Individuals who serve their sentences and are released into society face a lot of tough obstacles. Carrying a criminal record may hinder some from finding employment, enrolling in school, finding a place to live, building healthy relationships, and becoming contributing members of society.
A Special Report from the U.S. Department of Justice released in May 2018 noted that in a 9-year study of recidivism from 2005-2014, 5 out of 6 ex-offenders (68 percent) were arrested within three years of being released from incarceration. Within six years of being released, the number jumped to 79 percent, with an astonishing 83 percent getting arrested within the study’s nine-year timeframe.
How to start fresh and better yourself after serving your sentence
An article published by Forbes discussed seven habits that individuals can try to incorporate in their lives to better themselves. While most people need to put in a lot of work to reach their goals, those with a criminal history face an even taller task. Some ways that ex-offenders can better themselves after paying their debt to society include:
Setting long-term goals: Whether it’s starting a new career, continuing your education, creating health and fitness goals, building strong relationships, getting therapy, performing community service, or starting a family, it’s important to have a plan and take the necessary steps to meet your long-term goals.
No longer making excuses: It’s easy to use a prior criminal conviction as an excuse not to pursue your long- and short-term goals, but there are plenty of examples of people who have returned from incarceration and went on to do great things. Look no further than South Carolina’s own Lester Young Jr., who was sentenced to life in prison at age 19, released on parole, and is now a certified life coach and up-and-coming author.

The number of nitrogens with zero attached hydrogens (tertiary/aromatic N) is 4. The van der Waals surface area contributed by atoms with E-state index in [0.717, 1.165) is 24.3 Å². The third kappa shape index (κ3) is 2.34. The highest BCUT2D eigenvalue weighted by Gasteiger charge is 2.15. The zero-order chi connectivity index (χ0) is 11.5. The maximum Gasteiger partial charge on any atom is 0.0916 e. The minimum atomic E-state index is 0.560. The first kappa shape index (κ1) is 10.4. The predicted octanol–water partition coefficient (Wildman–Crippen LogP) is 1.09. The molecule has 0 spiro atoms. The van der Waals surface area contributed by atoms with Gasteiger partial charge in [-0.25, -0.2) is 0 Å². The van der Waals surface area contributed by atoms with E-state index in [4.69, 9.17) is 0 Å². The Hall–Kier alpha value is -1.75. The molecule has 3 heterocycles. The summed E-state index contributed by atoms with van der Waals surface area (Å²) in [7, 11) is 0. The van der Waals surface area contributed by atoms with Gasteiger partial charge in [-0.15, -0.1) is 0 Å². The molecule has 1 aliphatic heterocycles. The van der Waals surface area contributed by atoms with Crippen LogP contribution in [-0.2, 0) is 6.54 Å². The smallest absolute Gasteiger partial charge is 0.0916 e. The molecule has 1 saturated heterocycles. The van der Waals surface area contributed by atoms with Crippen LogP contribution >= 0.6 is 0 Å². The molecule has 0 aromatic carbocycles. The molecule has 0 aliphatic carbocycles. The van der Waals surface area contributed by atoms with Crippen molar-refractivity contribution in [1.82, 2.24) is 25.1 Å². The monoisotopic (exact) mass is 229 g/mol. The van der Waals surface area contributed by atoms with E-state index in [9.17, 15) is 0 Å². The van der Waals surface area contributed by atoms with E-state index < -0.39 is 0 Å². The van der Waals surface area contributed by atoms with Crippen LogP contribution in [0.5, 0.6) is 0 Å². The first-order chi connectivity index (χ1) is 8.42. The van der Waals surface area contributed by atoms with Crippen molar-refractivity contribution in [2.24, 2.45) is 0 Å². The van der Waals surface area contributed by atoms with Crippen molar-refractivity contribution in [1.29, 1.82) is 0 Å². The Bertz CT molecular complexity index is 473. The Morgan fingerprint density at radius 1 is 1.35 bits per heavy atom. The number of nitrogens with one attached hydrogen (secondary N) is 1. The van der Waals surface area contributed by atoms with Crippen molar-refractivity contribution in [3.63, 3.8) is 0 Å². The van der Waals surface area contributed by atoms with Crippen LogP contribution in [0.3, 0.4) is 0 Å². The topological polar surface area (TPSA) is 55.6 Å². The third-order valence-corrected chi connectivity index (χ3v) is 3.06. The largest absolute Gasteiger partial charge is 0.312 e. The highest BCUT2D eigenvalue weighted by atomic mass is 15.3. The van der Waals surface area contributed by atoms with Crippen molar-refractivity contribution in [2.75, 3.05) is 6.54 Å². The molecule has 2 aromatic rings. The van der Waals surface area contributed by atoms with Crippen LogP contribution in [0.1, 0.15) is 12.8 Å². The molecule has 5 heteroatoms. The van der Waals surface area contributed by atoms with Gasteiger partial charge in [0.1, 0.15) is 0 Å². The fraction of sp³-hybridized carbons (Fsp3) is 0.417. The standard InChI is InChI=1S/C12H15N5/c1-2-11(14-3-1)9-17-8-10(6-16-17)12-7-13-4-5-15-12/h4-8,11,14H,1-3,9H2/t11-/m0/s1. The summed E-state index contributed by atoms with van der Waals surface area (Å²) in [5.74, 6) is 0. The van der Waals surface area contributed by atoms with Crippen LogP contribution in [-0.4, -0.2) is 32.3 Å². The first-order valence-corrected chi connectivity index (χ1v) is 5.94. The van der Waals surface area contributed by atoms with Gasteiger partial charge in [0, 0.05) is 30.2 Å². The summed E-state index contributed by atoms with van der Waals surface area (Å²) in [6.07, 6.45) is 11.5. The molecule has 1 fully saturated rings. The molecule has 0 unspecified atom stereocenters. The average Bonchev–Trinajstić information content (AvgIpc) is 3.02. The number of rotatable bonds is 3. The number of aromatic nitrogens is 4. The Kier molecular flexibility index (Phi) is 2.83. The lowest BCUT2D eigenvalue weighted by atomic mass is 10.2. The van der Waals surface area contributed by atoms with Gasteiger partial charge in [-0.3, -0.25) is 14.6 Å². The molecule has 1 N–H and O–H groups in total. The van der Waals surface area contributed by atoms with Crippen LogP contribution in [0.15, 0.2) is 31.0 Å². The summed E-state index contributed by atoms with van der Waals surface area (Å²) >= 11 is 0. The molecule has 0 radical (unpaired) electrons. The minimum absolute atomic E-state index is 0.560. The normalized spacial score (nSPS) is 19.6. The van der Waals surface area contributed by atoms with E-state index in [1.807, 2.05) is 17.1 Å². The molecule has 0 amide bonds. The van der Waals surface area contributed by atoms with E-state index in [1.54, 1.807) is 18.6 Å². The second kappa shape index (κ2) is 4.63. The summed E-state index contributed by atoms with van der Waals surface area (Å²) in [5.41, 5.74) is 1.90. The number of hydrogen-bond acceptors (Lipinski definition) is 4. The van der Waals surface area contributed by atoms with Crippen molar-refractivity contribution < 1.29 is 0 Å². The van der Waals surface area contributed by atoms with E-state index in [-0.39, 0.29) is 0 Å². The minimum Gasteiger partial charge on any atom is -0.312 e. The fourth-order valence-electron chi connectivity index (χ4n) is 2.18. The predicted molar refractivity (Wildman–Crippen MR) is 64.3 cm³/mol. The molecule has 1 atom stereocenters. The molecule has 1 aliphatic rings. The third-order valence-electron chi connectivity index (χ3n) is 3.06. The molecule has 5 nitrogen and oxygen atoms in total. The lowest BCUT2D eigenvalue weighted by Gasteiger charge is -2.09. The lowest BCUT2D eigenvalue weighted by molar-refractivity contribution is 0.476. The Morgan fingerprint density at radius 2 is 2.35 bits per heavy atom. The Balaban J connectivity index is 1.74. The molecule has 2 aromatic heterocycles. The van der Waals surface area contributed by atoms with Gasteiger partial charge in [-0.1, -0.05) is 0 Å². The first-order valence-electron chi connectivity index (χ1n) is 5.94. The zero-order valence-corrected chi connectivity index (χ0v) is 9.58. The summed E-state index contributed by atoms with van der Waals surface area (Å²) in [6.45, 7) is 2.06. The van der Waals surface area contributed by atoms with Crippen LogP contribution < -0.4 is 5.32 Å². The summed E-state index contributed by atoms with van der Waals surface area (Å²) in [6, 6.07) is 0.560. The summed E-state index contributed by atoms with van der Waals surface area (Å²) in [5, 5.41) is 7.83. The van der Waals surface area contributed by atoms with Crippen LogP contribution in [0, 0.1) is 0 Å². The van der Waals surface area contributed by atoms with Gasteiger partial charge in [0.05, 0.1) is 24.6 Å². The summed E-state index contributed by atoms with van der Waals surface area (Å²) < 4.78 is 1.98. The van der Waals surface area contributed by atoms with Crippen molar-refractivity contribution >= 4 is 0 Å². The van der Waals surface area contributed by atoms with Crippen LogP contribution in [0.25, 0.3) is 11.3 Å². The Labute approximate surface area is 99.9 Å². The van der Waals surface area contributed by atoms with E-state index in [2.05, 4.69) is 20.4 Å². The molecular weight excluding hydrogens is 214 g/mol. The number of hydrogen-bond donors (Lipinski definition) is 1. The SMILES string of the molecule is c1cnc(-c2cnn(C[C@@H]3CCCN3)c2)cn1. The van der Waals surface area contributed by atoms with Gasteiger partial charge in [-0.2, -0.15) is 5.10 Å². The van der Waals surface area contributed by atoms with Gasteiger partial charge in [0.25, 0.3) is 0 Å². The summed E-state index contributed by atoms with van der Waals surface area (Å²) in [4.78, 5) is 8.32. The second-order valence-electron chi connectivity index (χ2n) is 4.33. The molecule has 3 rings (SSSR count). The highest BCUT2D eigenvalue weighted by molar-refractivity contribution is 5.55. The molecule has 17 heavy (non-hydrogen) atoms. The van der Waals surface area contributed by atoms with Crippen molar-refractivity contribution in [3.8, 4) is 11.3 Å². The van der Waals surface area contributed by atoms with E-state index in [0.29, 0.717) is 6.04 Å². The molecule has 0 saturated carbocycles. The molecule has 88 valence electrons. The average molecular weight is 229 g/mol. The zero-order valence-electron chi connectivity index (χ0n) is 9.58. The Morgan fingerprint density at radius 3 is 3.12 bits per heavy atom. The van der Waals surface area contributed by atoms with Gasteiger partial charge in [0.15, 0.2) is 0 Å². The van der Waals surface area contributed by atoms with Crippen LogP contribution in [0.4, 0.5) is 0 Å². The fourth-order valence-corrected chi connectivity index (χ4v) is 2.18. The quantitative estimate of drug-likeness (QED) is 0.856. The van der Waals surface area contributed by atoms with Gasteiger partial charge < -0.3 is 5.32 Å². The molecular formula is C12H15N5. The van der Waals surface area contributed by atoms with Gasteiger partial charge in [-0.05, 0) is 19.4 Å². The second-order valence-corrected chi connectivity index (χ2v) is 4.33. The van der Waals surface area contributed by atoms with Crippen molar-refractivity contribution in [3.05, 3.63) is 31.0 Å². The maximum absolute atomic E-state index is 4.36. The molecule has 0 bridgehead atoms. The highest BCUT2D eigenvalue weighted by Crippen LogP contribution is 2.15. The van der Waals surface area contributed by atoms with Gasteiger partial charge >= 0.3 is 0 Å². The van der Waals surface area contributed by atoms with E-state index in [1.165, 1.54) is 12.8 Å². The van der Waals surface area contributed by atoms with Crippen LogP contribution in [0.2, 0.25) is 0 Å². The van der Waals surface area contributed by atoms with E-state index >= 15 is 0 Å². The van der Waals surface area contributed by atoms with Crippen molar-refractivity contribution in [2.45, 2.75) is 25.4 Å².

Not taking things personally: An estimated 65 million Americans have a criminal record, and many of them continue to pay for their mistakes well after serving their sentences due to the stigma that’s associated with being an ex-offender. It’s important to remember that you are not alone, and you aren’t the only who faces challenges as you look for a new lease on life.
Exercising: One way to reduce stress and improve your overall health and well-being is to take part in regular physical activity. Applicable to everyone, not just those returning from incarceration, getting at least 150 minutes of physical activity in per week is recommended for most adults.
Getting rid of distractions: In today’s world of technology, more and more time is being spent staring at screens. One study revealed that American adults spend more than 11 hours a day interacting with media, which is time that could be spent trying to achieve important goals. Limiting the amount of time you spend in front of the TV, on the computer, and on your phone or tablet can be a great way to stay productive and focused on your goals.
Accepting responsibility: While having a criminal conviction on your record can be a challenge, it doesn’t mean that you should use it to play the role of a victim. People make mistakes, but redemption is a core American value, and there are steps you can take to help reduce the impact of having a criminal conviction on your record.
Facing your fears: Whether it’s deciding to finish school, getting licensed so you can pursue a certain career, or starting a new business, it’s important to embrace the unknown and realize that failure is a part of life. If you have a dream, start taking steps to achieve it.
Get a fresh start with help from a pardon lawyer
Pardon lawyer Matt Bodman is a former Richland County prosecutor who has an in-depth understanding of how the legal system works in South Carolina. Obtaining a pardon isn’t quick or easy, but it is something that can help as you attempt to better yourself after serving your sentence. While a pardon won’t erase your criminal history, it will restore your right to:
- Register to vote
- Serve on a jury
- Resume a licensed profession
- Testify in court without having to acknowledge your conviction
The application process can be confusing, but South Carolina pardon attorney Matt Bodman can help make sure it’s filled out correctly and meets all the necessary requirements. If you’re an ex-offender who wants a pardon, contact the South Carolina law firm of Matt Bodman, P.A. today for a free consultation.